Once while traveling in a personal vehicle, I spent the night with a Christian pastor in northern Sagien Division just south of Kachin State. The pastor told me he was forbidden by his community from celebrating a Christmas service. Minority status includes consequential restrictions.
When I later stopped at the border of Kachin State, my passport was checked and photocopied. Seeing my smart phone, an immigration officer demanded it and returned it after deleting a few photos I had taken of the sandbagged post. Then, as I returned to the personal vehicle, the officer casually photographed me and the pickup truck I got back into.
There are many army posts along the highway with barbed-wire fences and bunkers. Posts with sandbags and bunkers are typically located adjacent to bridges.
The faces of those in the hinterland are weathered. Rough. Piercing. Young and old, male and female, they are handsome and beautiful, but without glamor.
Shan State is the largest of the states within Myanmar. The people living there speak Burmese and Shan. I was never aware of danger; yet, just weeks after passing through northern Shan State to Lashio and back, the rail and road bridges I had traveled were destroyed in fighting. The US Embassy then issued a warning that the only safe travel out of Lashio was by air.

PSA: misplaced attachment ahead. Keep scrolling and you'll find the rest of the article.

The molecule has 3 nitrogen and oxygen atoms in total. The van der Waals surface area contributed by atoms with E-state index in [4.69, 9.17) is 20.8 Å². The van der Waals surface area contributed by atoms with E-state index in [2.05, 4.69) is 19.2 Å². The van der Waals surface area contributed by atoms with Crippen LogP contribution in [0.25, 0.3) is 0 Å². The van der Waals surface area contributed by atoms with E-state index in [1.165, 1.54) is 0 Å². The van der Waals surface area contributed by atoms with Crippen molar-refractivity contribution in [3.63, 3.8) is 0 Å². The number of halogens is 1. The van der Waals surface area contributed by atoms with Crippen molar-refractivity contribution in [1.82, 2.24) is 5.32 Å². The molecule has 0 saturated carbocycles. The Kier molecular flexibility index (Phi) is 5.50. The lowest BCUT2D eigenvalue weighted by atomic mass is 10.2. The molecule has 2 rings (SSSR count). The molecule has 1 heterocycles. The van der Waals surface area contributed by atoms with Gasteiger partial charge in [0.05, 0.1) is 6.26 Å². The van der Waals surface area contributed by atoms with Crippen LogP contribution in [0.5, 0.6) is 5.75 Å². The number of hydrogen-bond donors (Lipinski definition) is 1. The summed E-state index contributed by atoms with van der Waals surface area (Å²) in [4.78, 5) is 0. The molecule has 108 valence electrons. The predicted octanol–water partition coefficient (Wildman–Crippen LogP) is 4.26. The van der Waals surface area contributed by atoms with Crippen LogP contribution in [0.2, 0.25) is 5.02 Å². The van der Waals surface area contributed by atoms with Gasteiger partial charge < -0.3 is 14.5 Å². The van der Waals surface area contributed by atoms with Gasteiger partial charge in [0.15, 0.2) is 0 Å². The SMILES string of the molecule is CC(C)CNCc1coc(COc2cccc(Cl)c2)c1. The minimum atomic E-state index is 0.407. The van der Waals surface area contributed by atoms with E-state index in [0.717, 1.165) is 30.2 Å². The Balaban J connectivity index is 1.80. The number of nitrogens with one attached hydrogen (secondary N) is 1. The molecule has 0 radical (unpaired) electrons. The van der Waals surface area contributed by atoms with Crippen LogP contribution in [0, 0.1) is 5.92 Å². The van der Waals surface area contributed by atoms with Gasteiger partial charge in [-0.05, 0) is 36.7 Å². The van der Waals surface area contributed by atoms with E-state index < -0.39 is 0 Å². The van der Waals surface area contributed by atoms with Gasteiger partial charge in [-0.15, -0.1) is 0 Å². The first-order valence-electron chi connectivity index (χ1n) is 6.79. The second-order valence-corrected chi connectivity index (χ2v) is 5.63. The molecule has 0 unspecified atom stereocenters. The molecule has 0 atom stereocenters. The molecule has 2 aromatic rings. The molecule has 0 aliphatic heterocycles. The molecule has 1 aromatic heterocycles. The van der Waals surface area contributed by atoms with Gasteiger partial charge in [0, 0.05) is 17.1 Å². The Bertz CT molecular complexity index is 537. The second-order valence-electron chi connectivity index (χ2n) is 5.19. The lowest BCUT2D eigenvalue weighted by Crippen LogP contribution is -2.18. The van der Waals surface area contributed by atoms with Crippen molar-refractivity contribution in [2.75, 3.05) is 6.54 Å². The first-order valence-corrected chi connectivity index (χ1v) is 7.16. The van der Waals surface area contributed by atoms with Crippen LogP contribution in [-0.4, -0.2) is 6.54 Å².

It is rare to observe any other Westerners in these states. I saw none during my visits in the cities of Lashio (Shan State) and Myitkyina (Kachin State).
Shan and Kachin States are known for producing opium and methamphetamine for world markets, and revenue from these drugs are used to finance warring factions.
These states are experiencing a drug and HIV epidemic. Indigenous leaders I met in Kachin State, including the governor and the advocate general, openly asked for international assistance in addressing these crises.
Departing Thailand on one trip, I was propelled in a long, narrow boat containing three people through the Salween River dividing Thailand from Karen/Kayin State, Myanmar. Along the journey, I passed a number of rustic outposts of the Burmese Army, consisting of a collection of bamboo fencing and thatched huts with the Burmese flag flying high atop wooden poles. These outposts were typically on high ground overlooking the river. On the opposite shore, I occasionally saw houses and a simple Thai government or military post. The jungle on both sides was quiet and serene as the water flowed by.